It is a cleaning day for Hamza the bookseller, and he is not in a good mood. Books, especially second-hand books, spell clutter for contemporaries, who are tasked with mining the vast cultural industries of centuries past. Hamza, the shopkeeper at Kuzguncuk Sahaf, is a bespectacled, serious young man, dressed neatly in a plain, grey sweater, suitable for autumn, over a collared shirt. His guests mostly pass by, outside the entrance to his shop, which is rife with heaps of fallen stacks, uncategorized and disorganized.
A sahaf, in Turkish, translates, loosely to the beloved used bookshops that have become one of the cultural mainstays of cities throughout Turkey, where vintage volumes, vinyls and visions of the past in all of their sundry manifestations come back to haunt, satisfyingly, far-flung urban explorers and unsuspecting locals alike. The Kuzguncuk Sahaf is uniquely poised to offer a reflection of its neighborhood history, where Armenian, Greek, Jewish and Muslim Turkish inhabitants once lived as friends and family.
Hamza, however, is busy vacuuming in between the nooks and crannies left in the single room, which is overwhelmed with printed and multimedia materials, in boxes, shelved and otherwise displayed on the walls or hidden under layers of olden figments of long histories. If someone asks a question in passing from the street about a book he might carry, his answer is usually in the negative. The erudite inhabitants of Kuzguncuk are as progressive as they are steeped in an altogether unique island of sometimes obscure, socio-historical perspectives.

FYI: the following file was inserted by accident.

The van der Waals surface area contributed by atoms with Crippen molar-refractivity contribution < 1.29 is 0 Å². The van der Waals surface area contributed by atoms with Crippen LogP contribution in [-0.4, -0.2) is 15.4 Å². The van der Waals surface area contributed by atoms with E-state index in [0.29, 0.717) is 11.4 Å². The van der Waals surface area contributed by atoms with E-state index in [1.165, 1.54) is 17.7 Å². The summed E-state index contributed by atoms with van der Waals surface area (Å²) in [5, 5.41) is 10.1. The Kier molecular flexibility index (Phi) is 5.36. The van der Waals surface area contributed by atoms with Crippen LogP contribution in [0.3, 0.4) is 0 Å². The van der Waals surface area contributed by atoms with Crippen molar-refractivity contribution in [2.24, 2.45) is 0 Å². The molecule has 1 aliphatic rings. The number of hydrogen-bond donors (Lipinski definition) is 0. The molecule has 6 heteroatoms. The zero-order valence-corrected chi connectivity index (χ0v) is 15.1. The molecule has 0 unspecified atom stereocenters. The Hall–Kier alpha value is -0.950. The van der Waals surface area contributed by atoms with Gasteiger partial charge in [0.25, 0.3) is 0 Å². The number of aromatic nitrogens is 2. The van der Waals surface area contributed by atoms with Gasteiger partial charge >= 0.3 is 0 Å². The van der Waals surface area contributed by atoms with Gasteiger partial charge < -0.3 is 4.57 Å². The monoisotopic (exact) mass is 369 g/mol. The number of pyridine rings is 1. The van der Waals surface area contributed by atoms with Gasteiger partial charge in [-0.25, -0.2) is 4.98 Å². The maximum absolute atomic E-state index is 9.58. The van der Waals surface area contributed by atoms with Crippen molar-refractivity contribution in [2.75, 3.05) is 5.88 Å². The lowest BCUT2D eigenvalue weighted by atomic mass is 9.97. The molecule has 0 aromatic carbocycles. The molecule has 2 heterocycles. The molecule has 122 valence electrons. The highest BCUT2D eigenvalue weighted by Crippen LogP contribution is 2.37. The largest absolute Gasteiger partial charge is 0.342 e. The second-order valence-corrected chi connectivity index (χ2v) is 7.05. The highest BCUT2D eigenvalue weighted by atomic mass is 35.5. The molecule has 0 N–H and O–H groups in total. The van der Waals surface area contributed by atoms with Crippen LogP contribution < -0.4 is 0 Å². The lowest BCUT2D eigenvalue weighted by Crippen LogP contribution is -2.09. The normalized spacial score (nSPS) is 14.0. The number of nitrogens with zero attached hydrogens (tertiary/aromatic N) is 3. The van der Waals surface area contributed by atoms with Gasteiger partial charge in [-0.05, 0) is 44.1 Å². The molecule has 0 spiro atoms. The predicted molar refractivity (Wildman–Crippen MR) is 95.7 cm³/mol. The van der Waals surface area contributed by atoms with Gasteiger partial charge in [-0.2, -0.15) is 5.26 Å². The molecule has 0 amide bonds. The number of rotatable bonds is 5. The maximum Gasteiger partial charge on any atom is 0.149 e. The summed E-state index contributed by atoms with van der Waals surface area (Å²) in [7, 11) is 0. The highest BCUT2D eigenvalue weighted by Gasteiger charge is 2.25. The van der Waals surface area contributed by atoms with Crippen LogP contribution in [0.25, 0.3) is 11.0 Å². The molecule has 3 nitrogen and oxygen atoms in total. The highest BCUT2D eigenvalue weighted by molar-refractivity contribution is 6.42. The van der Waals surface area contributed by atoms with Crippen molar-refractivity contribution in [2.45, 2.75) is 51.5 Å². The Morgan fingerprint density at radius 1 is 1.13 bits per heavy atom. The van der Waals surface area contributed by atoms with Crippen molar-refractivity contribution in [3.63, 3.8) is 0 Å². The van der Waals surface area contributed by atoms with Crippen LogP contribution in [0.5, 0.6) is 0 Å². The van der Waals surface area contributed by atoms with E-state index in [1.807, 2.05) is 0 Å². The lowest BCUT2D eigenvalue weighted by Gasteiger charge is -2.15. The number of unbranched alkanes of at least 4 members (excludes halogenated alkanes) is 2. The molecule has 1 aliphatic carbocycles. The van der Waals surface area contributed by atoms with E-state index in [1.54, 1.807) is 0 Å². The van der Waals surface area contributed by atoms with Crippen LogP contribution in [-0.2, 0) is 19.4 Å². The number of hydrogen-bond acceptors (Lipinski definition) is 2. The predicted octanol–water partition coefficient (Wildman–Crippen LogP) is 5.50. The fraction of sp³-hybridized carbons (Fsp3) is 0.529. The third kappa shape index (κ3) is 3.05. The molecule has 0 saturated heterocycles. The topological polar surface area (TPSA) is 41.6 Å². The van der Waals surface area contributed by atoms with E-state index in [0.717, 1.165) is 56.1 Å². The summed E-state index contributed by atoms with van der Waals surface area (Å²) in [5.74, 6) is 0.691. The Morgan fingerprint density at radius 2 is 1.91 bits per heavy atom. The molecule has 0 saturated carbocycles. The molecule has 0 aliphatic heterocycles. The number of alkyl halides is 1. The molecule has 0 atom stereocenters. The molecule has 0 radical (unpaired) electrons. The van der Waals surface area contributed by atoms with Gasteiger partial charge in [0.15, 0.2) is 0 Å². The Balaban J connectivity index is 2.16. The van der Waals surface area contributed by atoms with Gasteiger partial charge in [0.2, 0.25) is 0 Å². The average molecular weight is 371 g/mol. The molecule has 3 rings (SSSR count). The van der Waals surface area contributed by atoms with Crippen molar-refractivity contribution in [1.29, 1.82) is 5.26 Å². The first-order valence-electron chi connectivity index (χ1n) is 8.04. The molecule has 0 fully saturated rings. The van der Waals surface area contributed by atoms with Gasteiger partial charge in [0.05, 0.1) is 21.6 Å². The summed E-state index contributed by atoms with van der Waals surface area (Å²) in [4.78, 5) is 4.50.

And yet, the Kuzguncuk Sahaf is not entirely eccentric. It is stocked with new books, uncreased spines and unmarked pages, and located along the main thoroughfare in the quarter that stands out like a diamond in the rough of Üsküdar, where municipal mandates restrict bars and the like from what has become, instead, the atmosphere of a small town at nights. Kuzguncuk, in that sense, is a singular world unto itself in Istanbul, a veritable village on the Bosphorus as it was once known to its multicultural networks across the Black Sea.
On books and nostalgia
I lived in Kuzguncuk for a year. It was there where I gained ground to refresh my career, approaching arts journalism in Turkey, a country I never dreamed of calling home. Its nostalgia, precious to national consciousness as a place where historic, religious and ethnic minorities once lived together for generations, evokes my former days whiling away weekend afternoons in its cafes, peering out over the blue waves of the Bosphorus from its modest coastal park, breathing in the fresh air of its community garden.
I would drift past the Kuzguncuk Sahaf like a breeze, offering Hamza a kind greeting. But I had never fully perused the books that he sells, even if haphazardly. That said, the books that he has labeled and shelved are clearly delineated according to genre, topic and language. Mostly, when I lived in Kuzguncuk, the idea of appreciating writing in Turkish was a fantasy, yet, as the seasons have changed and I have remained, moving back and forth across the Bosphorus over the years, I have come to admire Turkey's diverse publishing industry.
From outside the shop, which is on a corner along Icadiye Avenue, a road lined with open-air and street-side cafes aplenty in creative collaboration with gallerists, restauranteurs, ceramicists and landscapers, Hamza curated a distinctive display, including multiple editions of "The Little Prince," in Turkish and Russian. A hardbound copy of the world classic, "1984" by George Orwell, is a reminder that dystopia, especially in the era of a global pandemic, is closer to reality than perhaps previously thought.